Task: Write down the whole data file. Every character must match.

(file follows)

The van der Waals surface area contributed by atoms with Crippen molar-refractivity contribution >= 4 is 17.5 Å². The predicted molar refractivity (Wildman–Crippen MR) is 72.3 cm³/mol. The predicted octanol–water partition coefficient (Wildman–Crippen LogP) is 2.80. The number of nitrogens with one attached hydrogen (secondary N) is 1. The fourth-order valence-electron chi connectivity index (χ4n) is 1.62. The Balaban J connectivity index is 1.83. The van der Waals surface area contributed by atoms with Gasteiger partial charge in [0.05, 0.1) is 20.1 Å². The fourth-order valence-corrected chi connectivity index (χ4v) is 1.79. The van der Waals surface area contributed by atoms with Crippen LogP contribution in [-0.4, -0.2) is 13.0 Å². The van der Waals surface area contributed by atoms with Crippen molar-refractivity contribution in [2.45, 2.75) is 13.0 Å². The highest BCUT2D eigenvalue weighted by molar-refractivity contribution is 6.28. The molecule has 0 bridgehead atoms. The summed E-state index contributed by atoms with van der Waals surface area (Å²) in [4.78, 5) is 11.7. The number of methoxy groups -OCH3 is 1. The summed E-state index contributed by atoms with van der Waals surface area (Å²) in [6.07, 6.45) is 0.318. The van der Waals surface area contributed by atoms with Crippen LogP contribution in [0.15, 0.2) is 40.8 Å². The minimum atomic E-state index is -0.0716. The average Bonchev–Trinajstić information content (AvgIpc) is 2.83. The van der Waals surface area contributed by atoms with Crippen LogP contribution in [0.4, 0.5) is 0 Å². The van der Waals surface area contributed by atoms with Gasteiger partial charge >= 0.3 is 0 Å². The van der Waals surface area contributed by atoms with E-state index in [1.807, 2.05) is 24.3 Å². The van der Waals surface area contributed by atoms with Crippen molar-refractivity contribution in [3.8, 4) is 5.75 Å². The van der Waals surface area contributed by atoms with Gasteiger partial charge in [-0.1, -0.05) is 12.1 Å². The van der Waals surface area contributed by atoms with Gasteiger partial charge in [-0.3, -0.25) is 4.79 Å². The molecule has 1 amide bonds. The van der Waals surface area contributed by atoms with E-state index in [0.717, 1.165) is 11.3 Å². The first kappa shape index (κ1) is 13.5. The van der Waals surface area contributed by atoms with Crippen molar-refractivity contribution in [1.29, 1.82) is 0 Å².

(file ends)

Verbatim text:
The van der Waals surface area contributed by atoms with Crippen molar-refractivity contribution >= 4 is 17.5 Å². The predicted molar refractivity (Wildman–Crippen MR) is 72.3 cm³/mol. The predicted octanol–water partition coefficient (Wildman–Crippen LogP) is 2.80. The number of nitrogens with one attached hydrogen (secondary N) is 1. The fourth-order valence-electron chi connectivity index (χ4n) is 1.62. The Balaban J connectivity index is 1.83. The van der Waals surface area contributed by atoms with Gasteiger partial charge in [0.05, 0.1) is 20.1 Å². The fourth-order valence-corrected chi connectivity index (χ4v) is 1.79. The van der Waals surface area contributed by atoms with Crippen LogP contribution in [-0.4, -0.2) is 13.0 Å². The van der Waals surface area contributed by atoms with Crippen molar-refractivity contribution in [2.45, 2.75) is 13.0 Å². The highest BCUT2D eigenvalue weighted by molar-refractivity contribution is 6.28. The molecule has 0 bridgehead atoms. The summed E-state index contributed by atoms with van der Waals surface area (Å²) in [4.78, 5) is 11.7. The number of methoxy groups -OCH3 is 1. The summed E-state index contributed by atoms with van der Waals surface area (Å²) in [6.07, 6.45) is 0.318. The van der Waals surface area contributed by atoms with Crippen LogP contribution in [0.15, 0.2) is 40.8 Å². The minimum atomic E-state index is -0.0716. The average Bonchev–Trinajstić information content (AvgIpc) is 2.83. The van der Waals surface area contributed by atoms with Crippen LogP contribution in [0.4, 0.5) is 0 Å². The van der Waals surface area contributed by atoms with Gasteiger partial charge >= 0.3 is 0 Å². The van der Waals surface area contributed by atoms with E-state index in [1.807, 2.05) is 24.3 Å². The van der Waals surface area contributed by atoms with Crippen molar-refractivity contribution in [3.8, 4) is 5.75 Å². The van der Waals surface area contributed by atoms with Gasteiger partial charge in [-0.1, -0.05) is 12.1 Å². The van der Waals surface area contributed by atoms with Gasteiger partial charge in [-0.3, -0.25) is 4.79 Å². The molecule has 1 amide bonds. The van der Waals surface area contributed by atoms with E-state index in [0.717, 1.165) is 11.3 Å². The first kappa shape index (κ1) is 13.5. The van der Waals surface area contributed by atoms with Crippen molar-refractivity contribution in [1.29, 1.82) is 0 Å².